AVS1998 Session EM-FrM: Fabrication and Characterization of Semiconductor Device Layers

Friday, November 6, 1998 8:20 AM in Room 316

Friday Morning

Time Period FrM Sessions | Abstract Timeline | Topic EM Sessions | Time Periods | Topics | AVS1998 Schedule

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8:20 AM EM-FrM-1 Optical, Structural, and Morphological Properties of Epitaxial AlxGa(1-x)N(0001) Films Grown by Gas-Source Molecular Beam Epitaxy
J.E. Van Nostrand (Air Force Research Laboratory); R.L. Hengehold (Air Force Institute of Technology); K.D. Leedy, M.L. Seaford, D.H. Tomich, C.E. Stutz, Q.-H. Xie (Air Force Research Laboratory)
AlxGa(1-x)N/GaN(0001) is a material system of great interest due to its potential for optoelectronic and high temperature electronic applications. However, published studies on the growth and characterization of AlxGa(1-x)N films are limited, and the structural and optical properties of AlxGa(1-x)N films are not well understood. We present optical, microstructural, and morphological results for 0.5 µm thick AlxGa(1-x)N thin solid films on 2.0 µm thick GaN on Al2O3(0001) grown by gas source molecular beam epitaxy. Films are deposited at 800°C with a 0.5 µm hr-1 growth rate, and ammonia is used for the nitrogen source. High-resolution X-ray diffraction results show deformation of the unit cell in the Al containing layers for x<0.15 due to tensile biaxial strain. Measurement of the evolution of surface morphology as a function of Al mole fraction using atomic force microscopy shows a large increase in surface roughness with increasing Al mole fraction for x<0.15, followed by an order of magnitude decrease in roughness for relaxed films. Microstructural properties such as dislocation type and density as a function of Al mole fraction are systematically evaluated using cross-sectional transmission electron microscopy. Finally, low temperature (6K) cathodoluminescence is used to evaluate the location of the donor-bound exiton in the AlxGa(1-x)N bandgap as a function of Al mole fraction. An approximately linear dependence on x is observed, suggesting the AlxGa(1-x)N bandgap also exhibits a linear dependence on x.
8:40 AM EM-FrM-2 Investigation of High Temperature Characteristics of Metal-Insulator-Semiconductor Diode Structures Fabricated Using BN Layers Grown on GaN and SiC
D. Starikov, N. Badi, I. Berichev, N. Medelci, A. Tempez, V. Zomorrodian, A. Bensaoula (University of Houston)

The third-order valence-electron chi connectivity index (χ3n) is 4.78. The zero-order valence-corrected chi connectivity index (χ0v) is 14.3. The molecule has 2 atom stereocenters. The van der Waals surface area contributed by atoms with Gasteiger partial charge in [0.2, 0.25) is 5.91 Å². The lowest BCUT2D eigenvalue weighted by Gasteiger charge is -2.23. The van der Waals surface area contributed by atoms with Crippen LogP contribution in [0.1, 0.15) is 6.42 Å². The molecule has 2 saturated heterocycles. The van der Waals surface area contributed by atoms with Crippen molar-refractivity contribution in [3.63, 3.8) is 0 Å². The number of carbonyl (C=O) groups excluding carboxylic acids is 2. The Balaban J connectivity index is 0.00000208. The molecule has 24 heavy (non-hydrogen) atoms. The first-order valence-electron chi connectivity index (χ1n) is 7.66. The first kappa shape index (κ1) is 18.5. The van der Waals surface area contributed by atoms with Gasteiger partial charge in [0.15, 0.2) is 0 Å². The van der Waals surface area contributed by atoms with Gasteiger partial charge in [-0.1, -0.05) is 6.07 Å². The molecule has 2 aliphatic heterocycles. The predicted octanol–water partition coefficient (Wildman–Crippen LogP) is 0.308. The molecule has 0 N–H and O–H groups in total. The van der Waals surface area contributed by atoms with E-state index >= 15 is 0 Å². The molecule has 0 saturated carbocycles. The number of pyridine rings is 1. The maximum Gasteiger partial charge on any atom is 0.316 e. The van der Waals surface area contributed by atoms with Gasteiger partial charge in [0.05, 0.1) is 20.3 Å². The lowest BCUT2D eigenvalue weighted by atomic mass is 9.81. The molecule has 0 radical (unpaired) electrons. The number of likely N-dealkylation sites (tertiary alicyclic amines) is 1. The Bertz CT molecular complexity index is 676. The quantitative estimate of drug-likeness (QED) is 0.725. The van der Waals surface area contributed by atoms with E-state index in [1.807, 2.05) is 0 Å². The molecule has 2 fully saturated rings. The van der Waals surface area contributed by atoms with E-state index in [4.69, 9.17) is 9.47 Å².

Dielectric materials commonly used for fabrication of silicon-based semiconductor devices did not prove their viability when applied on wide band gap materials for high temperature applications, such as GaN and SiC. Boron nitride layers grown by physical vapor deposition have several advantages over conventional dielectrics due to their high thermal and chemical stability, mechanical and radiation strength, and excellent surface morphology. In this work we will describe the basic technological processes for fabrication of Metal-Insulator-Semiconductor (MIS) structures on GaN and SiC using insulating BN layers. I-V curves measured in a temperature range up to 700 °C will be presented for MIS-structures based on GaN grown on sapphire, epitaxial 3-C SiC films grown on silicon, and 6H-SiC single crystal wafers. These data will be compared with results obtained from MIS-structures fabricated using similar technology on silicon wafers. The potential barrier height for all structures will be calculated using C-V and I-V measurements at different temperatures. Preliminary results show that GaN-based MIS structures rectify up to 600 °C, while those based on silicon lose their rectification characteristics only at 250 °C. The dependence of the potential barrier height on the thickness of the dielectric (BN) layer and its stability under high temperature vacuum annealing will be discussed and presented. This work was supported by funds from a NASA cooperative agreement #NCC8-127 to SVEC, a Texas Advanced Research Program Grant # 1-1-27764, and a Texas Advanced Technology Program Grant # 1-1-32061
9:00 AM EM-FrM-3 Chemical Beam Epitaxy of GaAsN on GaAs (100)
J.W. Rogers, Jr., C.L. Aardahl, H.K. Yun, T.P. Pearsall (University of Washington)
Chemical beam epitaxy (CBE) has been used to deposit GaAsN on GaAs (100) at a growth pressure of order 5e-5 mbar and a substrate temperature of order 500C. Triethyl gallium, arsenic dimers, and an electron cyclotron resonance (ECR) nitrogen plasma were used as the Ga, As, and N sources, respectively. Secondary-ion mass spectrometry (SIMS) showed a maximum nitrogen content of 15% in the films grown in this study. Thermodynamic arguments predict that GaAs and GaN are immiscible due to the large discrepancy in atomic radii between As and N which leads to a positive heat of mixing for GaN and GaAs alloys. X-ray diffraction measurements show that higher nitrogen content does indeed result in phase segregation to a mixture of zinc-blende GaAs, zinc-blende GaN, and wurzite GaN depending on the growth conditions. However, unstrained alloys were deposited with a nitrogen content of up to 3%. Transmission electron micrographs and selected area diffraction patterns are used to discuss the orientation of segregated phases and ordering in the films. The effect of these morphological features on the band gap bowing parameter of the GaAsN system is discussed.